If new shelter-in-place orders are needed in Austin, local officials hope to have 'productive dialogue' with Gov. Abbott

Dr. Mark Escott, Austin-Travis County interim health authority, said in a July 8 news conference that officials are "desperately trying to avoid" both overcrowding hospitals and shutting down the economy with another shelter-in-place order. (Courtesy ATXN)
Dr. Mark Escott, Austin-Travis County interim health authority, said in a July 8 news conference that officials are "desperately trying to avoid" both overcrowding hospitals and shutting down the economy with another shelter-in-place order. (Courtesy ATXN)

Dr. Mark Escott, Austin-Travis County interim health authority, said in a July 8 news conference that officials are "desperately trying to avoid" both overcrowding hospitals and shutting down the economy with another shelter-in-place order. (Courtesy ATXN)

Austin Public Health officials, local hospital representatives and the team from the Meyers Lab at The University of Texas are meeting July 8 to discuss whether the city should place further restrictions on activity based on the most recently available COVID-19 case and hospitalization data.

Austin is in Stage 4 of its coronavirus risk-based guidelines. To avoid overtaxing hospitals or recommending businesses close, health officials are asking residents to go out only when absolutely necessary and to avoid gatherings, even small ones with friends and family members.

On July 7, Austin Public Health data showed the community's rolling average of daily hospitalizations had moved to 74.9, which puts Central Texas in a range at which officials could move to Stage 5. If that does occur, officials would recommend that only essential businesses remain open, and all other workplaces would close.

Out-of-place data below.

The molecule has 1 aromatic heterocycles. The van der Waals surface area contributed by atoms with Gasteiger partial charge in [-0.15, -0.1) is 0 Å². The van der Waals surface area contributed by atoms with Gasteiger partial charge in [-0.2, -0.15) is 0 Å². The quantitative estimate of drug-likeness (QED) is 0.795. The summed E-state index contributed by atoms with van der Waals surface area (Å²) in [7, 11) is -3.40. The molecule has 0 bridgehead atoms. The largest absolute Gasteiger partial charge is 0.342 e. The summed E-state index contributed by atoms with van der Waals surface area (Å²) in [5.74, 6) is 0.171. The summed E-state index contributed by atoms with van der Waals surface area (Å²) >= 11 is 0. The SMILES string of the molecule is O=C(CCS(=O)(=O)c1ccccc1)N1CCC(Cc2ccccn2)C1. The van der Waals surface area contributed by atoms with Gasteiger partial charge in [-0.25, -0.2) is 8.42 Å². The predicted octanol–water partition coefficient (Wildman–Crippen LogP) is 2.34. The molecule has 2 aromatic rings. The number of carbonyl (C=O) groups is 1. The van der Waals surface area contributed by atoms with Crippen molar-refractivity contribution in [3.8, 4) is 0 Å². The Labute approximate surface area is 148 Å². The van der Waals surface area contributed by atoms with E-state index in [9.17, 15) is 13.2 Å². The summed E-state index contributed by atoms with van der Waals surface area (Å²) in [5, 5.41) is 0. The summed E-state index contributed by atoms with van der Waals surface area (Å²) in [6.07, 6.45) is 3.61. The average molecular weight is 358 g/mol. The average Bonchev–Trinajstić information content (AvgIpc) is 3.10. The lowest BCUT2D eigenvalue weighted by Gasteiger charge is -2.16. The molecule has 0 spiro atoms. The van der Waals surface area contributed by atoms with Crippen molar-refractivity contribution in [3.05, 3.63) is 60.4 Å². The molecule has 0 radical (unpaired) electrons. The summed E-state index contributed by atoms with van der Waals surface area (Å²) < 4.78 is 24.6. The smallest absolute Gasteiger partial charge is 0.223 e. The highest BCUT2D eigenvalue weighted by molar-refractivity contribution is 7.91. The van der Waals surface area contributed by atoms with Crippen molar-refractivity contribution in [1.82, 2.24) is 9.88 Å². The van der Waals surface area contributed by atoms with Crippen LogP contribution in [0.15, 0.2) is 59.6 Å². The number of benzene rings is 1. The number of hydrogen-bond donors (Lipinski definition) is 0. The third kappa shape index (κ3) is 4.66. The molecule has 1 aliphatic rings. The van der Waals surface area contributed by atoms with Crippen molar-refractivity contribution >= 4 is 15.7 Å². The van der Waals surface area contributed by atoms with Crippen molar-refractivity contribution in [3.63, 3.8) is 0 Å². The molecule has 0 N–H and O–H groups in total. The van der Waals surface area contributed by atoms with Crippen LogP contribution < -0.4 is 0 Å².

Dr. Mark Escott, Austin-Travis County interim health authority, said at a July 8 press conference that local health officials are "desperately trying to avoid shutting down the economy" and do not want to issue a recommendation to institute a shelter-in-place order similar to the one Austin and Travis County officials put in place early this spring.

However, if that recommendation does become necessary, Escott said he hopes Gov. Greg Abbott will continue listening to local officials about what they need to protect the community.

"I don’t think the governor wants to see people unnecessarily die," Escott said. "I’m hopeful that partnership will continue, and if we make the recommendation we need to dial things down further or dial some things off, that will be a productive dialogue."

When Abbott instituted a mandatory mask order July 3 for all Texans in public places, Austin Mayor Steve Adler and Travis County Judge Sam Biscoe both said they would do everything in their power to fully enforce the order.

In an interview with Beaumont news station KDFM on July 6, Abbott said local officials should focus on enforcing what is already in place before issuing a shutdown "that would really force Texas into poverty."

"If local officials enforce the mask order, it will slow the spread of the coronavirus. They just now need to step up and to begin to enforce the orders that are already in place," Abbott said.

Austin City Council will be meeting July 9 to discuss the options it has to increase enforcement measures within the scope of the governor's latest executive order.

According to Ascension Seton, Baylor Scott & White Health and St. David's HealthCare, hospital capacity in Central Texas is at 76% for the 2,473 staffed beds available, and the 483 local ICU beds between the three health care systems are 85% full.

Escott pointed to rising ICU capacity as a "pinch point" that could soon necessitate the use of additional facilities and outside help. The Austin Convention Center is being prepared to accept hospital patients and, according to Escott, will be ready to do so by July 20.

As the numbers continue trending in a troubling direction for major Texas cities, such as Austin, San Antonio and Houston, Escott also said a nationwide recruiting effort is underway to bring staff to Texas to help care for patients around the state.

"This is the time in our surge where we need support from the rest of the country who might not be as significantly impacted as Texas is right now to help us," Escott said.


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